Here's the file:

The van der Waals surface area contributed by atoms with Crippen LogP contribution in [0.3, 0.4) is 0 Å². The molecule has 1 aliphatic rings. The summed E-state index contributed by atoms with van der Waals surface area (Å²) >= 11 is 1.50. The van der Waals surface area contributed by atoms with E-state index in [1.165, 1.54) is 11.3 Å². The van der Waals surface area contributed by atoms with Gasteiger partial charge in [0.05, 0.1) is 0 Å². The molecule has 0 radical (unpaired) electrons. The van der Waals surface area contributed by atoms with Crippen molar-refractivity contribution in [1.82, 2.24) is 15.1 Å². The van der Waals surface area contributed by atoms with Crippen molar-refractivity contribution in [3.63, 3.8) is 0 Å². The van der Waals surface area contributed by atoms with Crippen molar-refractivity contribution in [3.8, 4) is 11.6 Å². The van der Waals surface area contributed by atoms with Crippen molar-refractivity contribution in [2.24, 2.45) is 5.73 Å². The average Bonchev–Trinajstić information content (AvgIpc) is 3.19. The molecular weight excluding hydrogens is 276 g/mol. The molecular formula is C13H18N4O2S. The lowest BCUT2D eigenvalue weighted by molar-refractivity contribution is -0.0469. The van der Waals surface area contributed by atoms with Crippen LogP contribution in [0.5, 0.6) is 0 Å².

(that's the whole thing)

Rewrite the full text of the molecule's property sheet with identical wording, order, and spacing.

The van der Waals surface area contributed by atoms with Crippen LogP contribution in [0.3, 0.4) is 0 Å². The molecule has 1 aliphatic rings. The summed E-state index contributed by atoms with van der Waals surface area (Å²) >= 11 is 1.50. The van der Waals surface area contributed by atoms with E-state index in [1.165, 1.54) is 11.3 Å². The van der Waals surface area contributed by atoms with Gasteiger partial charge in [0.05, 0.1) is 0 Å². The molecule has 0 radical (unpaired) electrons. The van der Waals surface area contributed by atoms with Crippen molar-refractivity contribution in [1.82, 2.24) is 15.1 Å². The van der Waals surface area contributed by atoms with Crippen molar-refractivity contribution in [3.63, 3.8) is 0 Å². The van der Waals surface area contributed by atoms with Crippen molar-refractivity contribution in [3.8, 4) is 11.6 Å². The van der Waals surface area contributed by atoms with Crippen molar-refractivity contribution in [2.24, 2.45) is 5.73 Å². The average Bonchev–Trinajstić information content (AvgIpc) is 3.19. The molecular weight excluding hydrogens is 276 g/mol. The molecular formula is C13H18N4O2S. The lowest BCUT2D eigenvalue weighted by molar-refractivity contribution is -0.0469. The van der Waals surface area contributed by atoms with Crippen LogP contribution in [0.5, 0.6) is 0 Å².